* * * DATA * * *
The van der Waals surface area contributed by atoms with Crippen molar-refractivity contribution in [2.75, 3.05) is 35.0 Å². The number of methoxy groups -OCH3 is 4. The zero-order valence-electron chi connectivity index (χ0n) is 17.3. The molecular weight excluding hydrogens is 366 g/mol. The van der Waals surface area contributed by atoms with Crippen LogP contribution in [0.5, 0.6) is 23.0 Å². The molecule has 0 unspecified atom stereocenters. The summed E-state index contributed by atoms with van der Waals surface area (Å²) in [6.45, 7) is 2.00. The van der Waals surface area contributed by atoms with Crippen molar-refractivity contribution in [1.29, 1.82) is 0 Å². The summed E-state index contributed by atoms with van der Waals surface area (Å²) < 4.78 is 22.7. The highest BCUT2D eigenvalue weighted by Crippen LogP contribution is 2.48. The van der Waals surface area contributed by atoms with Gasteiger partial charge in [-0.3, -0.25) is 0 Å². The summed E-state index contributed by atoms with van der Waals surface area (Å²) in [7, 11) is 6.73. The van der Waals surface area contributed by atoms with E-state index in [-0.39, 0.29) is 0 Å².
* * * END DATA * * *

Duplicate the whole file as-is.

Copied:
The van der Waals surface area contributed by atoms with Crippen molar-refractivity contribution in [2.75, 3.05) is 35.0 Å². The number of methoxy groups -OCH3 is 4. The zero-order valence-electron chi connectivity index (χ0n) is 17.3. The molecular weight excluding hydrogens is 366 g/mol. The van der Waals surface area contributed by atoms with Crippen LogP contribution in [0.5, 0.6) is 23.0 Å². The molecule has 0 unspecified atom stereocenters. The summed E-state index contributed by atoms with van der Waals surface area (Å²) in [6.45, 7) is 2.00. The van der Waals surface area contributed by atoms with Crippen molar-refractivity contribution in [1.29, 1.82) is 0 Å². The summed E-state index contributed by atoms with van der Waals surface area (Å²) < 4.78 is 22.7. The highest BCUT2D eigenvalue weighted by Crippen LogP contribution is 2.48. The van der Waals surface area contributed by atoms with Gasteiger partial charge in [-0.3, -0.25) is 0 Å². The summed E-state index contributed by atoms with van der Waals surface area (Å²) in [7, 11) is 6.73. The van der Waals surface area contributed by atoms with E-state index in [-0.39, 0.29) is 0 Å².